That’s why it came as no surprise that the No. 1 recommendation of the task force was to strip Parker of his title as executive director of athletics and “normalize the reporting structure in the department of athletics so that all coaches, including the men’s ice hockey coach, report directly and exclusively to the athletic director.”


“The absence of a few routine, transparent, and systematic processes that would establish clear expectations for players’ behavior has created a culture in which important aspects of oversight for our student-athletes’ behavior — beyond performance as a team member — has fallen inappropriately to the coaching staff,” said the task force report.

Changing that’s going to be easier said than done. The 67-year-old Parker has been doing his job and doing it well one way for 40 years. He is the third all-time winningest coach in college hockey.

He has been emperor of BU athletics. Now, he has to check in like a teenager with a curfew with administrators. Parker is likely to say, “Kiss my Ice” to that.

“The task force recommendations speak for themselves. Among the recommendations they seek to clarify any reporting relationships in the department of athletics with regard to administrative and athletics reporting relationships,” said BU spokesman Colin Riley.

Parker can’t be blamed for all the actions of his players. He’s not a baby-sitter. Still, it’s disappointing that by Parker’s own admission he knew Trivino had a drinking problem and tried to handle it internally, with his discipline, not the school’s.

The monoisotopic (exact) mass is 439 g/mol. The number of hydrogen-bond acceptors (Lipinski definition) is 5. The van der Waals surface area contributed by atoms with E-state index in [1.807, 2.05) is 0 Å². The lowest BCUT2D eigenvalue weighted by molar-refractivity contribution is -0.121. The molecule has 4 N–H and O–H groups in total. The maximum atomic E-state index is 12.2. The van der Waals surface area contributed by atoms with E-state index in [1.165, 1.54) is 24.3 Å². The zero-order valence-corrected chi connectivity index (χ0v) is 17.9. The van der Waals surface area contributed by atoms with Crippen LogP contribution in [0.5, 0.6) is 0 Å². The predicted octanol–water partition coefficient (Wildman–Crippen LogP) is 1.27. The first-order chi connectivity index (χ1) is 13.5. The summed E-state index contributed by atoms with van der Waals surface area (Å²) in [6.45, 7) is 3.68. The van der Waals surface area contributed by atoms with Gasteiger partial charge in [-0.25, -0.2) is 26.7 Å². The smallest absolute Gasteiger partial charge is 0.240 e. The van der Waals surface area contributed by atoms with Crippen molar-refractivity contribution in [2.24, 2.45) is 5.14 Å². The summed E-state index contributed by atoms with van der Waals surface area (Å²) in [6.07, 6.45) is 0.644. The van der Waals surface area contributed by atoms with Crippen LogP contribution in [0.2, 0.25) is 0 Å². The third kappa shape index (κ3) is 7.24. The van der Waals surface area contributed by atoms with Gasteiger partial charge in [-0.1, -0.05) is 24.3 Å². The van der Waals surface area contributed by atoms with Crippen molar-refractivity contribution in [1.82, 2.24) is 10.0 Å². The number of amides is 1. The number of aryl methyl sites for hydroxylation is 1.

It’s unclear what, if anything, Parker knew about the purported lewd and lecherous celebration his players had at Agganis Arena after winning the 2009 national championship, a party that included sex in the penalty box, according to confidential task force documents obtained by the Globe. He first claimed he knew nothing about a party to the task force and then admitted to knowing about drinking.


Whether it was hockey hedonism or simply an impromptu kegger at the rink, the punishment for the party was determined by Parker and not the school, which paid handsomely to build the arena.

Sensing a theme here? Parker’s punishments are on a need-to-know basis. The problem is sometimes others at the university need to know before it becomes a bigger issue, like it did with Trivino.

Task force documents include player testimony that Parker’s grip on the team has loosened a bit. But he shouldn’t be the only one holding the reins.

The real entitlement issue at BU isn’t just about sex, it’s the belief that BU hockey players only had to answer to the hockey program and not the school.

Somehow BU let those become two different entities.

In the process, the school discovered that it’s not as far from Penn State as it thought.

Christopher L. Gasper is a Globe columnist and the host of Boston Sports Live. He can be reached at cgasper@globe.com. Follow him on Twitter @cgasper.